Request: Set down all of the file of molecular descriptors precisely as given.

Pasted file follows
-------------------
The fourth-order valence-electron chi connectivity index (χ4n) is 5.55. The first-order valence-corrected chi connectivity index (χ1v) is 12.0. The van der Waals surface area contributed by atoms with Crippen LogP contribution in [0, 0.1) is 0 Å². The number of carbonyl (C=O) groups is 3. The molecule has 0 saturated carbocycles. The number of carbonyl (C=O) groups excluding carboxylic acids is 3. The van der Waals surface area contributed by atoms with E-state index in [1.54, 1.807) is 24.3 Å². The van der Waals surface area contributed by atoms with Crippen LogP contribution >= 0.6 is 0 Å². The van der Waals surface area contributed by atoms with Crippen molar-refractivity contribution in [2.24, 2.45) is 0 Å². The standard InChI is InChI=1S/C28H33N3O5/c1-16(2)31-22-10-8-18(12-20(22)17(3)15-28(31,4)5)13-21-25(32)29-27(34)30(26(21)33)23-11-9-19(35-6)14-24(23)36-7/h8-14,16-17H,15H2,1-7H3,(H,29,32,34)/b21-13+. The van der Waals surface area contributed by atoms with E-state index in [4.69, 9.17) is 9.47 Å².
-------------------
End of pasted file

The fourth-order valence-electron chi connectivity index (χ4n) is 5.55. The first-order valence-corrected chi connectivity index (χ1v) is 12.0. The van der Waals surface area contributed by atoms with Crippen LogP contribution in [0, 0.1) is 0 Å². The number of carbonyl (C=O) groups is 3. The molecule has 0 saturated carbocycles. The number of carbonyl (C=O) groups excluding carboxylic acids is 3. The van der Waals surface area contributed by atoms with E-state index in [1.54, 1.807) is 24.3 Å². The van der Waals surface area contributed by atoms with Crippen LogP contribution >= 0.6 is 0 Å². The van der Waals surface area contributed by atoms with Crippen molar-refractivity contribution in [2.24, 2.45) is 0 Å². The standard InChI is InChI=1S/C28H33N3O5/c1-16(2)31-22-10-8-18(12-20(22)17(3)15-28(31,4)5)13-21-25(32)29-27(34)30(26(21)33)23-11-9-19(35-6)14-24(23)36-7/h8-14,16-17H,15H2,1-7H3,(H,29,32,34)/b21-13+. The van der Waals surface area contributed by atoms with E-state index in [4.69, 9.17) is 9.47 Å².